EVEN AS FAR BACK AS 1611, THE GREAT POET John Donne put down in writing his worries of what would happen if everyone simply became a nation of individuals. In using terms like, “all coherence is gone,” “all is just supply,” and “every man is alone,” he laid out for his generation, in strong poetic flourish, the need for humanity to stay in touch with one another, to plan as though their collective life mattered equally as much as their personal pursuits.

Donne had a point then, as he clearly does now. In his time, villages were emptying out as the masses departed for the great cities. And yet he witnessed that the residents of those great locations seemed eerily out of touch with one another. He wondered how it could be, since they all lived in such close proximity. He grew concerned about what he termed “the culture of separation.”

Much of what Donne had to say has come to pass, whereas other observations proved erroneous. Yet, every once in a while citizens discover the ability to come together in such a remarkable fashion that we wonder what the old poet would think. Every year in December comes the “Great Gathering” – that time when citizens who have never met extend seasons greetings, where they skate, eat, drink, walk, worship, buy, and give, in a manner that one would think was orchestrated.

Except it’s not. Something else is afoot, some elevation of human nature that reminds us that community is not only possible but actually still alive. It’s almost as if, even for the briefest of moments, the social world is reconstituted in such as way as to be more kind and inclusive. It goes further yet, as people start talking about ending poverty, helping the poor, finding a home for the homeless or support of those faced with mental illness. It’s as if in that magic period of time we live up to our potential. If that spirit resided in us every day, the sense is that we could accomplish our greatest goals and overcome our challenging obstacles. It is precisely because of such a shared spirit that we can smile at Dr. Seuss’s How the Grinch Stole Christmas, because we know we can beat back the efforts of the Grinch and bring our communities back together even after the worst has hit us.

Every great and redeeming story in the world could fit within the Christmas season’s grand narrative, for it is the time when the world of ideals bends closer to us than any other occasion, when even in the smallest ways we act as though others matter and we matter to them.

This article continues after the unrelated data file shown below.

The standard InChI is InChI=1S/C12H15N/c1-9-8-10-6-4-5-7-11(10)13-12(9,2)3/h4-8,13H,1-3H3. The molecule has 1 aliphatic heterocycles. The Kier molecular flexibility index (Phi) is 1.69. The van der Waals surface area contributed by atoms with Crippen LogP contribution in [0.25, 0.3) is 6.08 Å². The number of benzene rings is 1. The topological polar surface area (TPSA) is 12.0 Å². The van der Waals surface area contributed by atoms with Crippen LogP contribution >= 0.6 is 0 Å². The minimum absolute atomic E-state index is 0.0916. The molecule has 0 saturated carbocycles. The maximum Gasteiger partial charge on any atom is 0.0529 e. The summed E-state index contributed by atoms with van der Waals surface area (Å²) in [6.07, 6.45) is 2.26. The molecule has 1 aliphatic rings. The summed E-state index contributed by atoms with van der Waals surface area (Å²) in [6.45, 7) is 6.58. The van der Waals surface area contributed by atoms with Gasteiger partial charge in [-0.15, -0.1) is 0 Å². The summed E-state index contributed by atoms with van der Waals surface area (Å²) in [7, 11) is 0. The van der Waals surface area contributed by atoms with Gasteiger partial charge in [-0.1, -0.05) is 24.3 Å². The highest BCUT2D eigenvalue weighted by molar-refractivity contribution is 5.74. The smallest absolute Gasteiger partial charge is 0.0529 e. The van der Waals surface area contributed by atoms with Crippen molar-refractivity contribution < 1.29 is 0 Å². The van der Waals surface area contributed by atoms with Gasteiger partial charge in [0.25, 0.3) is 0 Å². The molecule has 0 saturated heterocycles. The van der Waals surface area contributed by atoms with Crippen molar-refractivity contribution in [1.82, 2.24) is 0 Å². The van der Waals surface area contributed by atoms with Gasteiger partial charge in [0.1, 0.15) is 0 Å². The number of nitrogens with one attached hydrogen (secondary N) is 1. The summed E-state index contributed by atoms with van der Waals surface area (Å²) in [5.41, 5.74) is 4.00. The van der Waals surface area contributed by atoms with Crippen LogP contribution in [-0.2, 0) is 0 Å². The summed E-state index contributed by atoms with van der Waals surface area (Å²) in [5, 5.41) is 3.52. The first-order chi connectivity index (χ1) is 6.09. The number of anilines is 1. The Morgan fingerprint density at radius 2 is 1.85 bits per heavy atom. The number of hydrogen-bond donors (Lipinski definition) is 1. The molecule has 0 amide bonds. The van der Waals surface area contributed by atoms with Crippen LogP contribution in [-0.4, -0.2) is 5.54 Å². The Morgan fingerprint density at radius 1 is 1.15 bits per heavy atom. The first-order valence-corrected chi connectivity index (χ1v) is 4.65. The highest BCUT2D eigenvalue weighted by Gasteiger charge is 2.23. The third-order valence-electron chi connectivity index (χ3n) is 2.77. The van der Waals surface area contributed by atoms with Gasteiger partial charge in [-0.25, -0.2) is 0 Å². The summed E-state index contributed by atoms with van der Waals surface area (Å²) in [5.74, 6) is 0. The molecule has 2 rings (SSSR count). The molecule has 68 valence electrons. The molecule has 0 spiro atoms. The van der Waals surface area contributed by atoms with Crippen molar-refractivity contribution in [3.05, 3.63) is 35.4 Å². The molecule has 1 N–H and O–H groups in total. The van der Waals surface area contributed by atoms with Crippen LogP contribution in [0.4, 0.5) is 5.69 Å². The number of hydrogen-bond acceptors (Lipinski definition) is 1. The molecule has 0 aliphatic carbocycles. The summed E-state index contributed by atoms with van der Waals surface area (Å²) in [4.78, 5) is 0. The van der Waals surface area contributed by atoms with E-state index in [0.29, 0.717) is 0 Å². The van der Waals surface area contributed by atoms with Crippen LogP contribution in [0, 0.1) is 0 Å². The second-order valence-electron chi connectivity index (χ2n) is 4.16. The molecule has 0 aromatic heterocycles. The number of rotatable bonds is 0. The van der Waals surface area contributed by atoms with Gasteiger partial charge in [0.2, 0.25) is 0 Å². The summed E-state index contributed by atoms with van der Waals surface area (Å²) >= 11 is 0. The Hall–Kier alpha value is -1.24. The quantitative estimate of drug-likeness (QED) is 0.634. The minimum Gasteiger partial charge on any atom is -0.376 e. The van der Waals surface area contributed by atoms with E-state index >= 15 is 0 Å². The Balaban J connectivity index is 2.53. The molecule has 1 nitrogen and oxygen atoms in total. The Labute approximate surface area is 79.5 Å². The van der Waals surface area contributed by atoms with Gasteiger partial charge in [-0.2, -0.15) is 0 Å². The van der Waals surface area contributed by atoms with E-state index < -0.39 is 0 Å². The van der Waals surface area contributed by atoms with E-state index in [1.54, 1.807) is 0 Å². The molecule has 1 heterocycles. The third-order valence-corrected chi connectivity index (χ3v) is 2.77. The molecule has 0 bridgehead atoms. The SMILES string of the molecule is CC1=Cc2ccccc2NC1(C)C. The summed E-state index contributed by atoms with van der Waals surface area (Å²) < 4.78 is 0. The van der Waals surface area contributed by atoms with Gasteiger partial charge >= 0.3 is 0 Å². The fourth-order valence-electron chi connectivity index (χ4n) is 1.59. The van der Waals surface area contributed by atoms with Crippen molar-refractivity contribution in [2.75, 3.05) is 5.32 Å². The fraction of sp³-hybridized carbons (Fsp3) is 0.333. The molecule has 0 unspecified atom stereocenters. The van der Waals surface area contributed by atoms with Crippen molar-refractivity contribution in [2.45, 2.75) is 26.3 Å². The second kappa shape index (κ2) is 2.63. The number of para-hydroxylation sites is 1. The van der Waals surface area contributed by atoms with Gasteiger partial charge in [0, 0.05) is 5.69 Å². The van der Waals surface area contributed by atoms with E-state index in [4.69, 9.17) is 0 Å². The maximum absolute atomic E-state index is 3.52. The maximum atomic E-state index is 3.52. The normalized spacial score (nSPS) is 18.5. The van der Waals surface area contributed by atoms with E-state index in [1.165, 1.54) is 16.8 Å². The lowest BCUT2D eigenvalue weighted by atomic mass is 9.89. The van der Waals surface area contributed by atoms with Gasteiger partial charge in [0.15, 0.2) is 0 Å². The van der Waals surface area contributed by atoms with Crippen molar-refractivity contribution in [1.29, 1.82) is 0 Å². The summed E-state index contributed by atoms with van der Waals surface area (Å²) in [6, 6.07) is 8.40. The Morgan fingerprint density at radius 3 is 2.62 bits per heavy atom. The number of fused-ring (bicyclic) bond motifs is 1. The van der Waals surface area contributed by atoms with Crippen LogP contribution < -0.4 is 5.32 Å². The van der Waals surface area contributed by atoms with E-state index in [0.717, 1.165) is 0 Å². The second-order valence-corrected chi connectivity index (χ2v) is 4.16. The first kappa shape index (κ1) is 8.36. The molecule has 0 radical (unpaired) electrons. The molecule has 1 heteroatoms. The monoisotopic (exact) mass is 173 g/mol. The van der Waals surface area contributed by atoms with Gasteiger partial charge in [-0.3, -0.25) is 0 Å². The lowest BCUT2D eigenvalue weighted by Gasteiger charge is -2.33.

We become very proficient at putting out deeper problems in the background. But our hearts expand enough in December that we bring them to the foreground and actually embrace them. Or, as author Anne Perry beautifully states it:

“You wanted a peaceful, comfortable Christmas, with all reminders of poverty, injustice, or other people’s griefs well out of sight, so as not to disturb your pleasure. That isn’t what Christmas is about. Christmas is about offering hope to all people, not just those like ourselves. Christmas is about everyone: rich or poor, friend or stranger. The moment you exclude anyone, you exclude yourself.”

So, on this the season of the Great Gathering, let’s live as though we mean it, that a shared and equitable humanity is worth it, that the presence of the ghosts of Christmas past, present, and future, combine their efforts in ways that make us alive again to our possibilities. This is the season for it. Merry Christmas.

Lit From Within

IT WAS TOUCHING, HUMOROUS, AND A SIGN of the changing times in our city. Newly elected city council member Jared Zaifman, in a reflection of his Jewish faith, brought in latkes for his counterparts as a celebration of Hanukkah. Zaifman’s reasoning was simple and profound at the same time:

I brought latkes for council and staff to have because very simply, this is a food that I indulge in over this time of the year, and I wanted to share that hospitality and treat with them.  I am very proud of my heritage and traditions, and I think being able to share that and give people a better understanding of my background and practices goes a long way in allowing us a better understanding of one another. I think also like myself, many members on council love the diversity we have in London, and we all want to learn more about that diversity, and sometimes the most fun and enjoyable way to do that, is through food!